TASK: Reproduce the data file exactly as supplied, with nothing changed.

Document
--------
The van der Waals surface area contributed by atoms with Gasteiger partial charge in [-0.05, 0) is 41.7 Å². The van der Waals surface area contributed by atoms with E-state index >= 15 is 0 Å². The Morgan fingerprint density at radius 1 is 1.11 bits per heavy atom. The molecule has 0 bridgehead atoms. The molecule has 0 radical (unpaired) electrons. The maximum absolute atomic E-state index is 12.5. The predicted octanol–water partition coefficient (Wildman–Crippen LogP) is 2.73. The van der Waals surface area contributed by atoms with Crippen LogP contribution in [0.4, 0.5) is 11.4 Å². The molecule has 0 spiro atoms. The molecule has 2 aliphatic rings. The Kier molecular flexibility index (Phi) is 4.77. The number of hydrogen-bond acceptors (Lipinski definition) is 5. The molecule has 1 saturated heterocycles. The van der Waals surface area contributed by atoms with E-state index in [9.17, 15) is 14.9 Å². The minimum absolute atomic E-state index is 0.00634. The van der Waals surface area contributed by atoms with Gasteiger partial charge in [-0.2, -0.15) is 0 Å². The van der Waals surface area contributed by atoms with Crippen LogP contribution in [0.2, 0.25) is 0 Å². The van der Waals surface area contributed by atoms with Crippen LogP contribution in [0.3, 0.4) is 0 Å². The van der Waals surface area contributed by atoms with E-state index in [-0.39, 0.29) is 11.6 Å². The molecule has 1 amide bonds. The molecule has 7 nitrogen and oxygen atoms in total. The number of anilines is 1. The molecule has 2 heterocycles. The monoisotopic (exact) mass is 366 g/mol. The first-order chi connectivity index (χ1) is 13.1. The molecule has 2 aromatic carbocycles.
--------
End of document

The van der Waals surface area contributed by atoms with Gasteiger partial charge in [-0.05, 0) is 41.7 Å². The van der Waals surface area contributed by atoms with E-state index >= 15 is 0 Å². The Morgan fingerprint density at radius 1 is 1.11 bits per heavy atom. The molecule has 0 bridgehead atoms. The molecule has 0 radical (unpaired) electrons. The maximum absolute atomic E-state index is 12.5. The predicted octanol–water partition coefficient (Wildman–Crippen LogP) is 2.73. The van der Waals surface area contributed by atoms with Crippen LogP contribution in [0.4, 0.5) is 11.4 Å². The molecule has 0 spiro atoms. The molecule has 2 aliphatic rings. The Kier molecular flexibility index (Phi) is 4.77. The number of hydrogen-bond acceptors (Lipinski definition) is 5. The molecule has 1 saturated heterocycles. The van der Waals surface area contributed by atoms with E-state index in [9.17, 15) is 14.9 Å². The minimum absolute atomic E-state index is 0.00634. The van der Waals surface area contributed by atoms with Gasteiger partial charge in [-0.2, -0.15) is 0 Å². The van der Waals surface area contributed by atoms with Crippen LogP contribution in [0.2, 0.25) is 0 Å². The van der Waals surface area contributed by atoms with Crippen LogP contribution in [0.3, 0.4) is 0 Å². The van der Waals surface area contributed by atoms with E-state index in [-0.39, 0.29) is 11.6 Å². The molecule has 1 amide bonds. The molecule has 7 nitrogen and oxygen atoms in total. The number of anilines is 1. The molecule has 2 heterocycles. The monoisotopic (exact) mass is 366 g/mol. The first-order chi connectivity index (χ1) is 13.1. The molecule has 2 aromatic carbocycles.